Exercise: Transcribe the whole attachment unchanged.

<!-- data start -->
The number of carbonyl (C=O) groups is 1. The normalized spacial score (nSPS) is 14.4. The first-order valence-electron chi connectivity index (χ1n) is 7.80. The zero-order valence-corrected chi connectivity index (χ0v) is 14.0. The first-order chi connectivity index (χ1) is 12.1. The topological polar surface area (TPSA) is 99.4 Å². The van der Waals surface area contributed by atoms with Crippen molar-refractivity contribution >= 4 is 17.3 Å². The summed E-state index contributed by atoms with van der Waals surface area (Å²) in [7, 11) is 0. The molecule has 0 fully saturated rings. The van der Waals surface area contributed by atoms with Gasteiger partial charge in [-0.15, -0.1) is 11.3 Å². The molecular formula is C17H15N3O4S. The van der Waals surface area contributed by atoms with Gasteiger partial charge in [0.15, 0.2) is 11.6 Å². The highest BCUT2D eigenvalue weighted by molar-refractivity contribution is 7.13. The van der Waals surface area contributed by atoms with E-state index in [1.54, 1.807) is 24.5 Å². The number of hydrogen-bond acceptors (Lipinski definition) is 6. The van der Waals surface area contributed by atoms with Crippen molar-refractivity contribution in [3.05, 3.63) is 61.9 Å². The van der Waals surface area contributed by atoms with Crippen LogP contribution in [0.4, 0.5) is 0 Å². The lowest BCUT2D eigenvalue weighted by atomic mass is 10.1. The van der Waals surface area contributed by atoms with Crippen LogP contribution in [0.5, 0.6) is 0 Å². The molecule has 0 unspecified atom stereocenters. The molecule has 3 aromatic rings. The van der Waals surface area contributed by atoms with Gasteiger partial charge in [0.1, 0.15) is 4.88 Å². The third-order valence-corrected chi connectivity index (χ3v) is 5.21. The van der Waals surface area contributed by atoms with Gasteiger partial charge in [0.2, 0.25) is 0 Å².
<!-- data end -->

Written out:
The number of carbonyl (C=O) groups is 1. The normalized spacial score (nSPS) is 14.4. The first-order valence-electron chi connectivity index (χ1n) is 7.80. The zero-order valence-corrected chi connectivity index (χ0v) is 14.0. The first-order chi connectivity index (χ1) is 12.1. The topological polar surface area (TPSA) is 99.4 Å². The van der Waals surface area contributed by atoms with Crippen molar-refractivity contribution >= 4 is 17.3 Å². The summed E-state index contributed by atoms with van der Waals surface area (Å²) in [7, 11) is 0. The molecule has 0 fully saturated rings. The van der Waals surface area contributed by atoms with Gasteiger partial charge in [-0.15, -0.1) is 11.3 Å². The molecular formula is C17H15N3O4S. The van der Waals surface area contributed by atoms with Gasteiger partial charge in [0.15, 0.2) is 11.6 Å². The highest BCUT2D eigenvalue weighted by molar-refractivity contribution is 7.13. The van der Waals surface area contributed by atoms with E-state index in [1.54, 1.807) is 24.5 Å². The number of hydrogen-bond acceptors (Lipinski definition) is 6. The van der Waals surface area contributed by atoms with Crippen molar-refractivity contribution in [3.05, 3.63) is 61.9 Å². The van der Waals surface area contributed by atoms with Crippen LogP contribution in [0.4, 0.5) is 0 Å². The lowest BCUT2D eigenvalue weighted by atomic mass is 10.1. The van der Waals surface area contributed by atoms with Crippen LogP contribution in [0.5, 0.6) is 0 Å². The molecule has 0 unspecified atom stereocenters. The molecule has 3 aromatic rings. The van der Waals surface area contributed by atoms with Gasteiger partial charge in [0.1, 0.15) is 4.88 Å². The third-order valence-corrected chi connectivity index (χ3v) is 5.21. The van der Waals surface area contributed by atoms with Gasteiger partial charge in [0.2, 0.25) is 0 Å².